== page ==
Top positive review
125 people found this helpful
Makes great simply great milk, simply!
on January 19, 2009
Though I've made nut milks by hand for years, I've never had a soy milk maker before so I have no comparison with using other home milk makers. I have however been drinking commercial soy milk since before the major companies figured out the 180 degree process and got rid of the bitter flavor - so I know what soy milk tastes like when that's done wrong! Urk!
I can say for sure that the 930P does what it should - keeps the soy beans at 180 degrees F for the whole grinding and cooking process. It's easy to set up, a snap to clean (truly takes 2 minutes) and is totally simple to use. It makes soy, rice, nut and mungbean milks perfectly. The soy milk tastes clean and fresh - and like soy beans :D
So many people seem to get a soy milk maker and want the soy milk to taste like what you drink in the store. For that, you have to add what they add to commercial milk: sugar, salt, vanilla, calcium, vitamins A and D, carrageen/guar gum and various other possibilities. I like the straight soy milk, but my kids want something more familiar and I wanted soymilk that I could use as creamer in my tea, so I've been working with various recipes to get as close to their familiar Soy Dream as possible.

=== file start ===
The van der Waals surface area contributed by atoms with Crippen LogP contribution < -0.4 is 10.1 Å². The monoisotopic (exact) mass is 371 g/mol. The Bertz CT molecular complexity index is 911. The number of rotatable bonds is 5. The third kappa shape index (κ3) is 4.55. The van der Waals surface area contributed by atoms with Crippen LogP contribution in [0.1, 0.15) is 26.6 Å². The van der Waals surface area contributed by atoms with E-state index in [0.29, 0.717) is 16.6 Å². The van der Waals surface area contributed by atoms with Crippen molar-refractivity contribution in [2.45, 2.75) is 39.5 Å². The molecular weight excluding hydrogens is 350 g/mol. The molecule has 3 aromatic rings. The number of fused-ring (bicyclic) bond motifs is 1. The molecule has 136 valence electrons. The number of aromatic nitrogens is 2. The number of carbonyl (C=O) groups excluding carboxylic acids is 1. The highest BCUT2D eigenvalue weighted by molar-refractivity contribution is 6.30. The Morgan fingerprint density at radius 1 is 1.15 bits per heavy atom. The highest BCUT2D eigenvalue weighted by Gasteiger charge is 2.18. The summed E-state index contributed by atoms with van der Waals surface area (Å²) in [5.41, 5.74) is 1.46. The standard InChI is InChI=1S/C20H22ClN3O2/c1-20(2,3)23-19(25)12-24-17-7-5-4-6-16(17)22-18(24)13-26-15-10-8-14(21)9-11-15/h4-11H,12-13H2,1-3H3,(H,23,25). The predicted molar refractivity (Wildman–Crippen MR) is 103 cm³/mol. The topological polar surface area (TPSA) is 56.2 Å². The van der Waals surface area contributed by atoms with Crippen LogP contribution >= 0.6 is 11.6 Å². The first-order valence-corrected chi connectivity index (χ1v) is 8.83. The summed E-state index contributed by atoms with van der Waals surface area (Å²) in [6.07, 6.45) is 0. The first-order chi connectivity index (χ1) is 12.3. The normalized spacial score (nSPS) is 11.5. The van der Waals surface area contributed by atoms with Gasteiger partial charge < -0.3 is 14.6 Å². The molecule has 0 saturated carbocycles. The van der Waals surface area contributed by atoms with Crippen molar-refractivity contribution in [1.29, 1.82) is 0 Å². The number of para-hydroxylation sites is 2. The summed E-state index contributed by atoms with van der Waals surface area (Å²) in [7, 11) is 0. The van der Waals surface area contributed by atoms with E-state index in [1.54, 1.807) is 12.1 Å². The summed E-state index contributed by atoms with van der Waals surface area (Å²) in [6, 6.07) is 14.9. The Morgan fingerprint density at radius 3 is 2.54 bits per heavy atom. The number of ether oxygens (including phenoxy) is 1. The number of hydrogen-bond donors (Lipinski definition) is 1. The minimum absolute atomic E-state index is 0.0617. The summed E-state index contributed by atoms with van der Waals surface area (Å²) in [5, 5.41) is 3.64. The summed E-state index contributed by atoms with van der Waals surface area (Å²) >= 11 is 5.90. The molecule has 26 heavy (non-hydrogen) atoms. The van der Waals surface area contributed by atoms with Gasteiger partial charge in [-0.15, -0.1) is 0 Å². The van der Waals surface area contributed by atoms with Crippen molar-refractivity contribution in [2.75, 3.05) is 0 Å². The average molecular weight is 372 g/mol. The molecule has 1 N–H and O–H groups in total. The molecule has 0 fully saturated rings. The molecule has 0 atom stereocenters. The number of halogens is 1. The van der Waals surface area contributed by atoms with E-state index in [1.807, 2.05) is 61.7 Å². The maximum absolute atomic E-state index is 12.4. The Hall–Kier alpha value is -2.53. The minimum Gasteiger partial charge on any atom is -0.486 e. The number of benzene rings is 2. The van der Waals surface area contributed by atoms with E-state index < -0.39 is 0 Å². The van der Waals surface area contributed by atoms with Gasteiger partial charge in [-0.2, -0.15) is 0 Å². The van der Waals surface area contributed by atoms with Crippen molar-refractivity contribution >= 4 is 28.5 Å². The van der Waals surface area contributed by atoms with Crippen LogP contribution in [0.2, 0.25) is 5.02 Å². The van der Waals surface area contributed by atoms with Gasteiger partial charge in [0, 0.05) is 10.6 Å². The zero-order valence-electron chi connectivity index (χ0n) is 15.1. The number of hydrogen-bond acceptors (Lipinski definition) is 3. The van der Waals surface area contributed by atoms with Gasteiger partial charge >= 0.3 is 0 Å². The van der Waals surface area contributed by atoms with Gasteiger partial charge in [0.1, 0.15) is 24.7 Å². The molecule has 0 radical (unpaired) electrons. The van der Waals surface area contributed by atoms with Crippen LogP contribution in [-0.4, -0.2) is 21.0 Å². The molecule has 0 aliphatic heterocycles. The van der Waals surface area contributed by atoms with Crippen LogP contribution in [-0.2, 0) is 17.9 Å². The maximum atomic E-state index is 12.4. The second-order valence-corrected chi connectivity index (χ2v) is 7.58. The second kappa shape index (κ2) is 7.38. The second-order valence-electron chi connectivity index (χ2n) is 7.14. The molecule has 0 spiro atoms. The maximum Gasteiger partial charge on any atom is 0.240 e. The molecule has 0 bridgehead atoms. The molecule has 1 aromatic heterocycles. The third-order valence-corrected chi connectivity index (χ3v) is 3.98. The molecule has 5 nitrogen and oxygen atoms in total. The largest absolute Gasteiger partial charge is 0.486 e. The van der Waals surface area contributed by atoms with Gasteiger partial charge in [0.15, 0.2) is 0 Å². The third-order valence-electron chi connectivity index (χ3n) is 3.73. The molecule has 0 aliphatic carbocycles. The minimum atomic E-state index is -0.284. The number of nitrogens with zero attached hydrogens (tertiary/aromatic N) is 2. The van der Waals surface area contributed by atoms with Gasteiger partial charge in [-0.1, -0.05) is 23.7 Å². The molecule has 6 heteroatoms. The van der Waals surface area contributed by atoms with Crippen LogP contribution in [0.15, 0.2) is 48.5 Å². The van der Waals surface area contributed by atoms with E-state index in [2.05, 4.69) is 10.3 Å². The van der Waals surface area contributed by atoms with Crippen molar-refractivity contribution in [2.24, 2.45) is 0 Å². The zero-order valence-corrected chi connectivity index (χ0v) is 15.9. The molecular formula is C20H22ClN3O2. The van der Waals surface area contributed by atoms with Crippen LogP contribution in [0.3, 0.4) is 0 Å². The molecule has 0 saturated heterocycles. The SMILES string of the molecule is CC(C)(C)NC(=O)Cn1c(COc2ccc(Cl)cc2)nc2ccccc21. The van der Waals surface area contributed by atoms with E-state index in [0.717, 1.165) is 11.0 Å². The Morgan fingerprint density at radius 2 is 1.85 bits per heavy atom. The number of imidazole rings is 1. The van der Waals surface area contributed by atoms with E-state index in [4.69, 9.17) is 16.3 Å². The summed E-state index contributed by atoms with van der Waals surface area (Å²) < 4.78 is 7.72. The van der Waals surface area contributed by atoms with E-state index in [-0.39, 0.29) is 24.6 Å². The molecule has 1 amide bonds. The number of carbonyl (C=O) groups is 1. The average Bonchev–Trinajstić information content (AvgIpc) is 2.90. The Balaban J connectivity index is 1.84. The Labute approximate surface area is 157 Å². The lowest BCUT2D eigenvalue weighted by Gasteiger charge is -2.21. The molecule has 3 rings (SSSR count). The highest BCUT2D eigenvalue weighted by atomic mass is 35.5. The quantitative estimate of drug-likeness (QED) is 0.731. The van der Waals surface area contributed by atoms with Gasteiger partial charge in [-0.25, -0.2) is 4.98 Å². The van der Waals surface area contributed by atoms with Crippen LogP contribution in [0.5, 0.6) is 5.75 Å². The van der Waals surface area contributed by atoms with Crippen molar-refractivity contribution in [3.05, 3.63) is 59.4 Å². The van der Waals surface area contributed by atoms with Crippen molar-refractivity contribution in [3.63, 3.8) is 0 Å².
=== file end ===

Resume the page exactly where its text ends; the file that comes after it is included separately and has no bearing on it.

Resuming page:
My closest attempt so far:
*1/2 cup soy beans, soaked over night and de-skinned (crush and rub the soybeans, the skins will collect in the water above the beans to remove)
*1/3 cup of millet (this does 2 things - gives that thicker creamier feel and a light sweet taste)
Put these in the Soy Quick and make milk according to the Soymilk setting. When done, strain through the strainer and then strain again through a permanent coffee filter (I really do recommend this second straining - the wire mesh included strainer is great, but anyone used to commercial soymilk expects absolutely no particulate. It's an extra 5 bucks and well worth it.). Now add:
*1/4 cup of brown sugar (we like brown, it may be way too strong for others though)
*1/2 tsp of salt
*1/2 tsp vanilla
*(calcium carbonate if you want it - provides calcium, but also gives that heavy creamy after-taste you are familiar with from commercial soy milk)
Stir and let cool. Refrigerate in an air-tight container.
I want to try barley malt as sweetener - I think it would give an even better flavor than brown sugar for the kids :)
I have also made mung bean milk (a nice addition to other milks at about a 1:3 ratio - it has good medicinal qualities), hazelnut milk and almond milk. They all turn out great! I particularly like hazelnut milk and think it makes great smoothies. I would love to try ice cream made from hazelnut milk!
A word to the wise - almond milk is probably the easiest transition for anyone who is used to commercial milks. You don't have to add much of anything to get it tasting like something familiar :)